With the availability of highly active anti-retroviral therapy (HAART), HIV has become a manageable disease in Cameroon. In spite of this availability, the process of accessing health care, diagnosing, and treating HIV positive persons within Cameroon remains formidable. With an HIV prevalence rate of 5.1% in the adult population, Cameroon has one of the highest rates within Western Africa. The maternal to child (MTC) transmission rate remains high at 6%, leading to 7,300 newly infected infants born in 2010. There are currently 304,000 children orphaned by HIV within the country.* As of 2005, the government of Cameroon has made HAART available at no cost to infected children as well as adults. However, many problems remain in the acquisition of the medication and the proper management of the disease. Factors that underlie this include a lack of education, financial resources, and a road infrastructure to travel for treatment. Children between the ages of 0 and 14 years represent the populations least likely to receive treatment. Of all children eligible for HAART in Cameroon only 13% are currently receiving treatment.* In spite of the World Health Organization’s (WHO)’s goal of beginning therapy with CD4 counts lower than 350, many adults and children do not begin therapy until an opportunistic infection occurs and CD4 counts are by that time much lower than the recommended 350.** Some of the barriers that exist in utilizing HAART in Foumban, Cameroon include: 1. Lack of knowledge about the disease, limited awareness that medications are available, and lack of awareness of how the medications work to decrease viral load and increase immune function. 2. Heavy stigma attached to the disease and reluctance to admit that the disease is present within a family. Therefore children who are HIV infected are not informed of their diagnosis and the reason they are taking the HAART medications, or instructed in preventing spread of the disease to others. 3. Lack of financial resources to access medical care as there is no health insurance or provision of free medical care in Foumban, Cameroon. 4. Diagnosis late in the course of the disease once a person has manifested signs of illness. 5. Lack of financial resources available to cover the cost of transportation to medical facilities and to pick up the monthly allotment of medication. 6. Lack of confidentiality. HIV medications are dispensed in one room within the government hospital that is known to be the “HIV Room. “ Patient’s names are recorded in a book, which is visible to others. The only parameter used to determine if a medication regimen is working is a monthly weight check done on the scale in this room. 7. Difficulty in obtaining the lab work necessary to begin or change the HAART regimen. Prior to 2011, it was impossible to obtain a CD4 count within Foumban, a town of 110,000 as the CD4 machine was in disrepair. Given that a CD4 count or symptoms of AIDS are required prior to the initiation of HAART, doctors were forced to wait until children became ill prior to distributing medications. Although CD4 counts are presently available at a cost of $10 each, patients remain unaware of their importance and how they serve as a marker of disease progression. Furthermore, as of 2012, it is still necessary to travel 7 hours to the capital city of Yaoundé and to pay $70 in order to obtain a viral load, that is necessary prior to qualifying for second line HIV medications. Families providing support for children orphaned by HIV do not have the financial resources, knowledge or sophistication needed to carry out these recommendations unassisted. 8. The use of traditional medicines employed in the treatment of HIV by witch doctors and other non-medical providers. In addition the tendency to revert back to traditional medicine verses maintaining the use of HAART once a patient begins to improve on the HAART regimen. 9. Frequent hospitalization and medical treatment of children who begin therapy only when CD4 counts are already low, have interrupted HAART therapy, or have developed a resistance to the first line of medications available. -------------- * National AIDS Control Committee Central Technical Group, (2010). The Impact of HIV and AIDS in Cameroon Through 2020 ** World Health Organization, (2010). Antiretroviral Therapy for HIV Infection in Infants and Children:Towards Universal Access Recommendations for a Public Health Approach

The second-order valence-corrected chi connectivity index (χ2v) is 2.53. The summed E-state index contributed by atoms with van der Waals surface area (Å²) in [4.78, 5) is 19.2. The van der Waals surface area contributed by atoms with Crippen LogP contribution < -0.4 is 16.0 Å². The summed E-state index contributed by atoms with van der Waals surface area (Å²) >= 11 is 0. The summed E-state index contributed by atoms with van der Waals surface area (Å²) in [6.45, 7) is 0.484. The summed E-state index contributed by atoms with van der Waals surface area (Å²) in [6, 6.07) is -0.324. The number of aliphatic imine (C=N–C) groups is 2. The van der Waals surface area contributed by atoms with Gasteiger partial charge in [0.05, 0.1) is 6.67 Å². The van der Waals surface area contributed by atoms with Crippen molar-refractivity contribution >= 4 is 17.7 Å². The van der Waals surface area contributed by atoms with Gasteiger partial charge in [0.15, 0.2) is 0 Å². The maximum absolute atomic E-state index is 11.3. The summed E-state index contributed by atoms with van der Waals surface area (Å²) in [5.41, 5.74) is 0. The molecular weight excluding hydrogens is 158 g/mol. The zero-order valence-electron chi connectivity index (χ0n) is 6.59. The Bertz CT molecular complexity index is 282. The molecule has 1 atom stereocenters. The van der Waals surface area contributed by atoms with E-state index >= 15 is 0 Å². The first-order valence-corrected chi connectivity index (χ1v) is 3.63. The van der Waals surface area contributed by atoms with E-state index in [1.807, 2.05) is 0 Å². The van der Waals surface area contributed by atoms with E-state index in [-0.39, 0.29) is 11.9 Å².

Have heard and seen reports of the many lives affected by this work that transcends generations and would be grateful for your support.

Kathleen Wheeler April 20, 2012

Laudable project! Please, keep it up.

Agboola Racheal August 10, 2012

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